With the hot summer days winking on the horizon, people are already making plans to go on holiday, be more active, and keeping the kids busy during the holidays. Regardless of the type of activity you are planning, it will most likely include more time outdoors, and this brings up another popular summer topic: the use of sun protection.
What is SPF?
SPF might be a very common term, but it also has many people wondering what they should be looking out for, and how much protection they really need. SPF stands for Sun Protection Factor and it is a vital aspect when it comes to buying sunscreen.
SPF numbers start at 2 and go higher than 60. They indicate the theoretical maximum sun exposure time. For example, if you normally burn after 10 minutes of sun exposure (without sunscreen), then an SPF 30 will let you stay in the sun for up to 300 minutes without burning.
But in reality, we don’t use as much sunscreen compared to the laboratory tests; we sweat, we swim, and it gets rubbed off. The Cancer Society of South Africa recommends reapplying at least every two hours – also after swimming, exercising and towel-drying.
In addition, a higher SPF blocks out more UVB rays, so an SPF 15 is able to block about 93%, and an SPF 30 product will be able to block around 97%. Keep in mind that an SPF 60 product is only two percent more effective than an SPF 30 one.
How much protection do you need?
As a general rule, dermatologists recommend the use of an SPF 30 or greater all year round – yes, even in winter.
When it comes to the choice between a cream, an oil or a spray, just keep in mind that oils do not contain sufficient amounts of sunscreen and it would be necessary to re-apply very frequently.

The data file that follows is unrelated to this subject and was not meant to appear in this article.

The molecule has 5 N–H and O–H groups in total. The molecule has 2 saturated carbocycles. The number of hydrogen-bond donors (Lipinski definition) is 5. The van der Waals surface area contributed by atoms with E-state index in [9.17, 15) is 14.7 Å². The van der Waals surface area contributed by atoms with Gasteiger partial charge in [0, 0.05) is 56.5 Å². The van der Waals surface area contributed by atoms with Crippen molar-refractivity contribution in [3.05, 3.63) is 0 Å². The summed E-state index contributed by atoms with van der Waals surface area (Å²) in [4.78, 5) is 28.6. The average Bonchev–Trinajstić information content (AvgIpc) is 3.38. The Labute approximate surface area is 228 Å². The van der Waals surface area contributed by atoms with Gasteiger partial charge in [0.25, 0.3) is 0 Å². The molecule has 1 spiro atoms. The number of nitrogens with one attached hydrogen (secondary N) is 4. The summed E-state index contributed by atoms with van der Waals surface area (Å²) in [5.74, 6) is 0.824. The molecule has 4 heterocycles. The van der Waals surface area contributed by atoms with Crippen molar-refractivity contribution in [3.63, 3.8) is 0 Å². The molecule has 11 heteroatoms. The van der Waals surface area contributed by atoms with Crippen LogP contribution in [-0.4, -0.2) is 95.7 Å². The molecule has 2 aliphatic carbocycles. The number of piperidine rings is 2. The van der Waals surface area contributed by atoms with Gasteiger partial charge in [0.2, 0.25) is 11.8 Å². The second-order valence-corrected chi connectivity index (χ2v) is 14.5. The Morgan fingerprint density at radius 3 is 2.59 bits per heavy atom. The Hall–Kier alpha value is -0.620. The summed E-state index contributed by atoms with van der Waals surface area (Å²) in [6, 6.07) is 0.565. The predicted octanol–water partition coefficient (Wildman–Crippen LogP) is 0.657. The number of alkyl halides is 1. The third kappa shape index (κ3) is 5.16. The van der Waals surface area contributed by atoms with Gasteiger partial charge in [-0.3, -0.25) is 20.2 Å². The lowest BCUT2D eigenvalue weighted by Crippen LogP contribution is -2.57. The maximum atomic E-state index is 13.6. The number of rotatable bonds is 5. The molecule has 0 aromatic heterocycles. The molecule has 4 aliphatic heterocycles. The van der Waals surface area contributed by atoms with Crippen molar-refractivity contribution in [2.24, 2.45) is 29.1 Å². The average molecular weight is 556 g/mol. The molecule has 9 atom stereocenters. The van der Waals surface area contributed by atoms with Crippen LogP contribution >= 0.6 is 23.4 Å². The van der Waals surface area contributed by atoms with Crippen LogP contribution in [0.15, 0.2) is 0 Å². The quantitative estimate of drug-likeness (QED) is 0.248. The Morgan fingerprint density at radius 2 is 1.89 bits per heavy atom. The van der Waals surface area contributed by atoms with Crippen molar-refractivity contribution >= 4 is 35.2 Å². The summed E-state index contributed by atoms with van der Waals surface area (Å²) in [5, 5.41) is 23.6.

Most people do not apply enough sunscreen. Experts recommend using at least 30ml per application – that’s 2 tablespoons, or a golfball-size portion.
Choosing the ideal sun block
Always choose a broad-spectrum sunscreen that will protect against both UVA and UVB radiation. Of the two, UVB radiation is the most damaging of all, referring to the suns burning rays that are also the primary cause of skin cancer. UVA radiation refers to the ultraviolet rays that penetrate deeper into the skin, causing premature ageing and wrinkling. Ingredients that work well to protect against this type of radiation include oxybensone and sulisobenzone.
A few years back, most sunscreens contained PABA (para-aminobenzoic acid) which had an irritating effect on many, especially those with sensitive skin. PABA has since been refined and newer ingredients have been added, making it much more effective without causing any side effects. Keep in mind that PABA only protects against UVB rays, which is why a broad-spectrum sunscreen is always recommended to ensure you are getting the best all-round protection.